Leary joined the starting lineup in 2013 and has been solid in all of his opportunities since. He took to the bench in 2015, when the Cowboys promoted high-riser La’el Collins to the starting five. But when Collins injured his toe this September, Leary was ready.
Leary started 12 games and handled himself capably. He was flagged a mere four times on the year. Not everyone buys into Pro Football Focus’ play-by-play rating system, but it seems worth mentioning that PFF rated Leary the No. 21 guard in the league this season. He’s also the No. 5 guard hitting the market this year.
|Kelechi Osmele||35||35 (of 48)||5 years, $58M|
|Brandon Brooks||44||44 (of 48)||5 years, $40M|
|J.R. Sweezy||46||46 (of 48)||5 years, $32.5M|
|Josh Sitton||48||48 (of 48)||3 years, $21M|
Ron Leary – 32 games, 31 starts (out of 48. was behind Collins in 2015)
As with everything else, there are going to be some variables. Leary is turning 28 this year, and there’s also the ever-present knee condition he was flagged with in college. It hasn’t been a problem during his five-year NFL career, but it was troubling enough to push him off the draft board in 2012.
All of this reminds me of former Cowboys tackle Jermey Parnell, who started five games in place of an injured Doug Free back in 2014 – and parlayed it into a five-year, $32 million pay day the next spring. Parnell plays a more important position than Leary, but Leary has put together a far better resume.
Even with the knee concerns, I have to believe Leary can command $5 or $6 million per year – if not more. And that will be far more than the Cowboys can afford in order to keep him.
4. DEFENSIVE TACKLE
I’m not sure Terrell McClain draws the same fanfare as some of his teammates coming up on new contracts, but I think he should be one of the top two or three the club tries to bring back.
It feels like a lifetime ago that the Cowboys signed McClain in free agency out of Houston. And if we’re being honest, he spent a lot of his time here on the injury report, as he played in just 15 games during his first two seasons with the team.
Finally healthy in 2016, though, we got a real good look at the guy the Cowboys wanted back in 2014. McClain was arguably the Cowboys’ most consistent defensive lineman. He played both the one and three-technique, proving himself adept at stopping the run and rushing the passer.
Most importantly, he was healthy for the vast majority of the run to the playoffs, appearing in 15 regular season games and the playoff game.
Now, if there’s one thing I’ve learned from looking at the defensive tackle market in the NFL, it’s that there’s not much of a middle ground. You have your highly-paid playmakers, ala Ndamukong Suh and Gerald McCoy, and then you have a long list of other guys making good, not great money.
|Brandon Mebane||24||24||2.5||44||3 years, $13.5M|
|Steve McLendon||28||21||2||36||3 years, $10.5M|
|Al Woods||46||10||1||48||3 years, $10.5M|
Terrell McClain – 17 games, 15 starts, 2.5 sacks, 39 tackles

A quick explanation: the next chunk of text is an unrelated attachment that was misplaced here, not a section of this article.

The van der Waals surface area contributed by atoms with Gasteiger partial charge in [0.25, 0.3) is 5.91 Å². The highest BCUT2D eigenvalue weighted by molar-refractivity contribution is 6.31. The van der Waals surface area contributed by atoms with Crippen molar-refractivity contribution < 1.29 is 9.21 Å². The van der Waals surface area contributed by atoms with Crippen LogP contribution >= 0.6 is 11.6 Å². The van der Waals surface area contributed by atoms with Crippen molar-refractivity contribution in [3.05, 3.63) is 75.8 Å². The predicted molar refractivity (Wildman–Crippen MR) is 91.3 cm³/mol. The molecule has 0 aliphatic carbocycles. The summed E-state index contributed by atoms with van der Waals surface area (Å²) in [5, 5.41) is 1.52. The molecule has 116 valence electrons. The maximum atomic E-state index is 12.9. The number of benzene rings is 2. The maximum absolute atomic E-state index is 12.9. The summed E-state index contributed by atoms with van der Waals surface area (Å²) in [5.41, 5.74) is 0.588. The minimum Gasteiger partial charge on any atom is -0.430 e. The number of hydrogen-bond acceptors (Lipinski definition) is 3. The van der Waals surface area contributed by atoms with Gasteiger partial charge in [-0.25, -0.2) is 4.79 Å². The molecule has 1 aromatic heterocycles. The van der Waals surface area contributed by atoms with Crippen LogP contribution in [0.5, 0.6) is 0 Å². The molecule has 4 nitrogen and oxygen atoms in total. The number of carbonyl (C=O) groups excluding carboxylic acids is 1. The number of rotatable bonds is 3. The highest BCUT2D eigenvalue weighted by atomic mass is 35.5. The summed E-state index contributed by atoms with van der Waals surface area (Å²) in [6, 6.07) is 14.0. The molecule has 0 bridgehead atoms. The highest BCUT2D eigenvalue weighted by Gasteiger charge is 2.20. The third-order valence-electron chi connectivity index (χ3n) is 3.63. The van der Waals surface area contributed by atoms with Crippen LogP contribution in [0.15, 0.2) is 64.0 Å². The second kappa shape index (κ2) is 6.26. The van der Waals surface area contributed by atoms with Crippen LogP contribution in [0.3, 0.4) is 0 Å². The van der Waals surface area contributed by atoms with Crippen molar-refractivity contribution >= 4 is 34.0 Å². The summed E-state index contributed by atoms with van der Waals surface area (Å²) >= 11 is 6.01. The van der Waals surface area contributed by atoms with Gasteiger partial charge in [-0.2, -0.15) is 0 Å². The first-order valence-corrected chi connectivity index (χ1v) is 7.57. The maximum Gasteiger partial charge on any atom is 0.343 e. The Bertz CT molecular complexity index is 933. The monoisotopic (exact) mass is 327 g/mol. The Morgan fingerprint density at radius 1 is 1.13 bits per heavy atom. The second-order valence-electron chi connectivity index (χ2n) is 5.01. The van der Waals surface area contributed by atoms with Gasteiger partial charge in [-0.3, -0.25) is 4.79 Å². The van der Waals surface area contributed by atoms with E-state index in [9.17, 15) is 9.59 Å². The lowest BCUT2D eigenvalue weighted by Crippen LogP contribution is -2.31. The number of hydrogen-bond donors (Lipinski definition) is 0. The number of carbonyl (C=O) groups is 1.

That list reads fairly favorably to me. All of those guys have similar statistics to McClain – albeit with longer resumes – and none of them is breaking the bank with his new team. If you’ll remember, the Cowboys hired Cedric Thornton for a manageable four years, $17 million last year.
If the Cowboys could bring McClain back for $3 or $4 million per year, I’d hope they’d give it a try.
5. THE GREAT UNKNOWN
This entry should be much higher up the list, because Barry Church is a team captain and should be a priority to bring back on another contract. He’s a valuable box safety, he’s a leader and he’s good for the fabric of the locker room.
The problem is that I honestly don’t even know what to do with him. Church fits an important role, but it’s hard to define him as a big-money safety in the same vein as Eric Berry.
Berry, the three-time All-Pro, is the type of guy you look for in a game-changing safety. In 2016, he posted twice as many interceptions (4) and twice as many pass breakups (9) as Church has in his past two seasons combined. He’s not a bad tackler either, given that he finished with 77 to Church’s 85.
It’s likely that Berry is going to set the market for safeties — assuming he’s serious about not playing under the franchise tag for Kansas City. His number is probably going to be pretty hefty. Arizona’s Tyrann Mathieu leads the league right now, averaging $12.5 million per season. Guys like Minnesota’s Harrison Smith and Seattle’s Earl Thomas are also making $10 million per year.
That leaves me struggling to guess what Church might be worth. Again, I don’t mean this as disrespect toward him, but he doesn’t generate the same penchant for turnovers or game-breaking plays that the other guys do. He is a tackling machine and a team leader, but he isn’t a valuable asset in pass coverage – which is where NFL safeties make their money.
Personally, I’d love to pay Barry Church $7 million per year. That seems fair for who he is and what he provides. But I’m not going to be surprised if the factors of the open market drive that price up.
At any rate, it’s hard to gauge just how hard it will be to keep Church until March 9 arrives.
Obviously, the Cowboys have plenty of other free agents with varying price tags. But those are the guys that really stand out as important pieces to me.
The good news is that most of these guys don’t look like they’ll be overly expensive to re-sign. The bad news is that we know how the Cowboys like to handle free agency. How willing this team is to keep its free agents is going to depend a lot on what other teams are willing to pay them. Read